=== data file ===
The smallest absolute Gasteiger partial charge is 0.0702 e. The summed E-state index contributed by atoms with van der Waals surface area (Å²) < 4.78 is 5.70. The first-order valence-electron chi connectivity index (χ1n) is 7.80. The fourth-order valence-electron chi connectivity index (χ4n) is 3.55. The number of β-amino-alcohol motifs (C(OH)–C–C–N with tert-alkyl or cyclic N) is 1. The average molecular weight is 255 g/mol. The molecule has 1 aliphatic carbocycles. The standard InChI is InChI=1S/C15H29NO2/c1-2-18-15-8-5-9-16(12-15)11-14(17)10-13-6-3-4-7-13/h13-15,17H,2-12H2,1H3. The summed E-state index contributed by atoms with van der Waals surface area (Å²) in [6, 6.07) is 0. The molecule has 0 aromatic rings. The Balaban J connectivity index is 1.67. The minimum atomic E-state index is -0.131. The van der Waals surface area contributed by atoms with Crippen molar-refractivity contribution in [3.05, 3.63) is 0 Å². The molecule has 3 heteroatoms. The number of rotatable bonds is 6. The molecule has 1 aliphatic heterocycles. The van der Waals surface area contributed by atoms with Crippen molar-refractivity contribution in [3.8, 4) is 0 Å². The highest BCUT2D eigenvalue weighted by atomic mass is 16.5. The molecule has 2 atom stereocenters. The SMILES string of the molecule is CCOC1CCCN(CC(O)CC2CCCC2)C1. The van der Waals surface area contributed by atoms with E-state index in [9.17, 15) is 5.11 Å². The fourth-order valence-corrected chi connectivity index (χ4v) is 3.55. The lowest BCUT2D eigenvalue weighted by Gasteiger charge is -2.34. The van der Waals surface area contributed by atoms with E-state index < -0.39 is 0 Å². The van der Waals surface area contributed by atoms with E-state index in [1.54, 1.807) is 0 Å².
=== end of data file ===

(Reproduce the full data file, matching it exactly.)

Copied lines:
The smallest absolute Gasteiger partial charge is 0.0702 e. The summed E-state index contributed by atoms with van der Waals surface area (Å²) < 4.78 is 5.70. The first-order valence-electron chi connectivity index (χ1n) is 7.80. The fourth-order valence-electron chi connectivity index (χ4n) is 3.55. The number of β-amino-alcohol motifs (C(OH)–C–C–N with tert-alkyl or cyclic N) is 1. The average molecular weight is 255 g/mol. The molecule has 1 aliphatic carbocycles. The standard InChI is InChI=1S/C15H29NO2/c1-2-18-15-8-5-9-16(12-15)11-14(17)10-13-6-3-4-7-13/h13-15,17H,2-12H2,1H3. The summed E-state index contributed by atoms with van der Waals surface area (Å²) in [6, 6.07) is 0. The molecule has 0 aromatic rings. The Balaban J connectivity index is 1.67. The minimum atomic E-state index is -0.131. The van der Waals surface area contributed by atoms with Crippen molar-refractivity contribution in [3.05, 3.63) is 0 Å². The molecule has 3 heteroatoms. The number of rotatable bonds is 6. The molecule has 1 aliphatic heterocycles. The van der Waals surface area contributed by atoms with Crippen molar-refractivity contribution in [3.8, 4) is 0 Å². The highest BCUT2D eigenvalue weighted by atomic mass is 16.5. The molecule has 2 atom stereocenters. The SMILES string of the molecule is CCOC1CCCN(CC(O)CC2CCCC2)C1. The van der Waals surface area contributed by atoms with E-state index in [9.17, 15) is 5.11 Å². The fourth-order valence-corrected chi connectivity index (χ4v) is 3.55. The lowest BCUT2D eigenvalue weighted by Gasteiger charge is -2.34. The van der Waals surface area contributed by atoms with E-state index < -0.39 is 0 Å². The van der Waals surface area contributed by atoms with E-state index in [1.54, 1.807) is 0 Å².